One spring evening I was invited to cover an event of some significance at White Oak Grange in Warren, and was therefore admitted within its hallowed walls.

The hall was located on the little triangle of land at Old Augusta Road and Western Road, a neighborhood apparently known as White Oak Corner, where Beth grows her sweetcorn each summer.

I believe somebody was to be given an award for a civic achievement, so I took my camera to record the event. Whatever photo I took I have since forgotten, but a powerful image yet remains in my mind’s eye from that pleasant evening; two grown men dressed as little babies performing a sort of skit.

It seemed like the sort of thing our Cub Scout pack in Rockland might have got up to. It went down very well with everybody, and was quite humorous.

I forget how long it was after this entertaining encounter that I drove by the same spot and saw the hall had vanished. It had been moved just around the corner on Old Augusta Road, and appeared to be undergoing rehabilitation as a private dwelling.

It seems there was once another Grange hall in Warren, closer to the village, which was once the venue of a live radio news broadcast that I had the honor to moderate.

It was back in the 1990s, when a Canadian company was looking to open a nickel mine in Warren, and this issue rather tore the town in two. Shades of the country we live in today? I remember how angry people were with one another over whatever position they held on this question.

Some thought the mine would mean property tax revenues for the town, and good jobs and great wages for the people, which are not insignificant factors in a small community that has little natural industry left.

Others thought it would turn a peaceful rural community into a rip-roaring industrial site, ruining the overall quality of life forever. The two sides in this bitter dispute came to battle over the Town Office’s decision to create a set of mining regulations, something that few towns hereabouts have, or think they need.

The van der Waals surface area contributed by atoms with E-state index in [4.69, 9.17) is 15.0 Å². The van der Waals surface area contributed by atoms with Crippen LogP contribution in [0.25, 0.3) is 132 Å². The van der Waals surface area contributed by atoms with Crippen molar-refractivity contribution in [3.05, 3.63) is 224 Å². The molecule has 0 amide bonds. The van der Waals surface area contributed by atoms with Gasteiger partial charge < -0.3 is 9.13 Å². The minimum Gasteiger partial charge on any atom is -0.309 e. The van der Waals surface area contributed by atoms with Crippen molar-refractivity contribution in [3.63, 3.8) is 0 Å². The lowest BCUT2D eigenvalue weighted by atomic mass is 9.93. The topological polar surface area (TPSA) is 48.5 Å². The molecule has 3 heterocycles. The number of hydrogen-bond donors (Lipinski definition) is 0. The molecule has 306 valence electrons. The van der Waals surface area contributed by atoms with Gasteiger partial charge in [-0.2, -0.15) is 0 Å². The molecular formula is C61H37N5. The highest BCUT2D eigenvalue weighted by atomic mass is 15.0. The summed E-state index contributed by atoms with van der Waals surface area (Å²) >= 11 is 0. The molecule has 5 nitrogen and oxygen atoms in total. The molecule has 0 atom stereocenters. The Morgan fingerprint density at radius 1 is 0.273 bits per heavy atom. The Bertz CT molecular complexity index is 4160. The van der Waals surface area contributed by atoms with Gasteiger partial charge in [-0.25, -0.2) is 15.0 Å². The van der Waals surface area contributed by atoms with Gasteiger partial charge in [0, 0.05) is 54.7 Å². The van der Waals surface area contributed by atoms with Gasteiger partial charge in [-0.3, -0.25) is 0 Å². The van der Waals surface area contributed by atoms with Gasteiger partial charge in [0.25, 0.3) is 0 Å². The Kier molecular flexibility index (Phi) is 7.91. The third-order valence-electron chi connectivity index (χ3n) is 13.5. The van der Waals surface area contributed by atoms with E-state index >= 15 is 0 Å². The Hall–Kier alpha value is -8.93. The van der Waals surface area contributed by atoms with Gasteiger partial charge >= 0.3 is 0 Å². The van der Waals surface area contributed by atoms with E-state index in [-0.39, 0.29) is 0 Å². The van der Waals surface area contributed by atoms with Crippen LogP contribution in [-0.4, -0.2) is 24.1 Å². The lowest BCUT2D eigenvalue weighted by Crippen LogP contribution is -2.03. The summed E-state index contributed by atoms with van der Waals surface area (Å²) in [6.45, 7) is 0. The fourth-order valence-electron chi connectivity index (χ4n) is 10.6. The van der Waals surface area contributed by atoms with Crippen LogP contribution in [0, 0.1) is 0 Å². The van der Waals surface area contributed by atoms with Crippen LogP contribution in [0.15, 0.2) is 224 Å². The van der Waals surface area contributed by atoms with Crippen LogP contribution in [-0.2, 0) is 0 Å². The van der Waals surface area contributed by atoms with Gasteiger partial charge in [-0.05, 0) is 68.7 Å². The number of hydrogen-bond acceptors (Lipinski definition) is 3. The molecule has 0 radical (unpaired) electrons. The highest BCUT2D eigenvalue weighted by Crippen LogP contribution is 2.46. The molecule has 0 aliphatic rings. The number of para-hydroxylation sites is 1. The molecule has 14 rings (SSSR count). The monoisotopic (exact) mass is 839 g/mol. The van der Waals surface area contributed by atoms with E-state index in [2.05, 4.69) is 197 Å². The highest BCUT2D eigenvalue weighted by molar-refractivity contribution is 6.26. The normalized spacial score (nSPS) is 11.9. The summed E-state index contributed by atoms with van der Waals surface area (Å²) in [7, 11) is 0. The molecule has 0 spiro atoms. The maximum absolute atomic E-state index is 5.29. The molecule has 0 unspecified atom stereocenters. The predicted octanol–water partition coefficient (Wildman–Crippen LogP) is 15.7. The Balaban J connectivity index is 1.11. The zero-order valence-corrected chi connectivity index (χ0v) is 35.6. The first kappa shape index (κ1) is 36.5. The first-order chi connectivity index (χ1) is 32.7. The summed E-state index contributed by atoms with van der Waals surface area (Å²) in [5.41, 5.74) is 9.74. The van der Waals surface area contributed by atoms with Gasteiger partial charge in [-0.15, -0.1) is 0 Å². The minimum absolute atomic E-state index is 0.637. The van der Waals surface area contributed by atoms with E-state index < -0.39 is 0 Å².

The meeting in the in-town Grange hall was aimed at having each side lay out its ideas, and make its objections to the other’s position.

Anyway, the next time I drove by, that Grange hall, too, had become a domestic residence.

I remember Seven Tree Grange in Union closing down, and others, too, across the area. I wondered how long the institution would last in our modern and decreasingly farm-oriented state, where notions of community were rapidly focusing on the television and the supermarket as main things.

Acorn Grange in Cushing closed, I think, around 2017, and Meenahga in Waldoboro was sold to the local Masons around the same time. So, excluding these two, the list (dated 2017) I was able to obtain names the following Granges as still active around here:

Appleton (Medomac Valley), Martinsville (Ocean View), North Haven, Rockport (Penobscot View), St. George, and Union (Pioneer). Not much is left in a region where some towns once needed two halls to accommodate the Patrons of Husbandry.

Comments (1)
Posted by: Mary A McKeever | Apr 11, 2019 17:14

So sad to see society lose out from the Grange experience and home town camaraderie. I remember Hope Grange with active members and who did so much good for the area. Now it is a Hall!  Along with many such Halls...But I remember the suppers and the good works we did and such camaraderie from neighbors from Hope and Camden and Lincolnville. But then am now 84, but I do have my memories!

Mary "Mickey" (Brown) McKeever.... former Postmaster/Store- owner and Hope resident for many many years!.